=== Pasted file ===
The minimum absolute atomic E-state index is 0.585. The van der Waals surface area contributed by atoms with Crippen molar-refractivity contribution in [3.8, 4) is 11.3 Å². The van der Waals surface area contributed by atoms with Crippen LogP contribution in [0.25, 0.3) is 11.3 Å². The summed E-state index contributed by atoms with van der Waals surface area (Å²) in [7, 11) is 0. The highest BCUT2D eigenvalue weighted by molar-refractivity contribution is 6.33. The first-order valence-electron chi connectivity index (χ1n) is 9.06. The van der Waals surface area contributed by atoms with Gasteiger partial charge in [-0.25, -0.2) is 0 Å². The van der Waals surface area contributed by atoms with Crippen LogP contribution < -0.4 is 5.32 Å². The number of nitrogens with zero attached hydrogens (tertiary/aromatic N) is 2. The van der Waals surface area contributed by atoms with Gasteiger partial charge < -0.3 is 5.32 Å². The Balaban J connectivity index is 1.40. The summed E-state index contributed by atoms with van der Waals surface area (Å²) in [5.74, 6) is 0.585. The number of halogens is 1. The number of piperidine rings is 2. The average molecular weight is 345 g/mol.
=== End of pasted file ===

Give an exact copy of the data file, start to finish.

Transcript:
The minimum absolute atomic E-state index is 0.585. The van der Waals surface area contributed by atoms with Crippen molar-refractivity contribution in [3.8, 4) is 11.3 Å². The van der Waals surface area contributed by atoms with Crippen LogP contribution in [0.25, 0.3) is 11.3 Å². The summed E-state index contributed by atoms with van der Waals surface area (Å²) in [7, 11) is 0. The highest BCUT2D eigenvalue weighted by molar-refractivity contribution is 6.33. The first-order valence-electron chi connectivity index (χ1n) is 9.06. The van der Waals surface area contributed by atoms with Gasteiger partial charge in [-0.25, -0.2) is 0 Å². The van der Waals surface area contributed by atoms with Crippen LogP contribution < -0.4 is 5.32 Å². The number of nitrogens with zero attached hydrogens (tertiary/aromatic N) is 2. The van der Waals surface area contributed by atoms with Gasteiger partial charge < -0.3 is 5.32 Å². The Balaban J connectivity index is 1.40. The summed E-state index contributed by atoms with van der Waals surface area (Å²) in [5.74, 6) is 0.585. The number of halogens is 1. The number of piperidine rings is 2. The average molecular weight is 345 g/mol.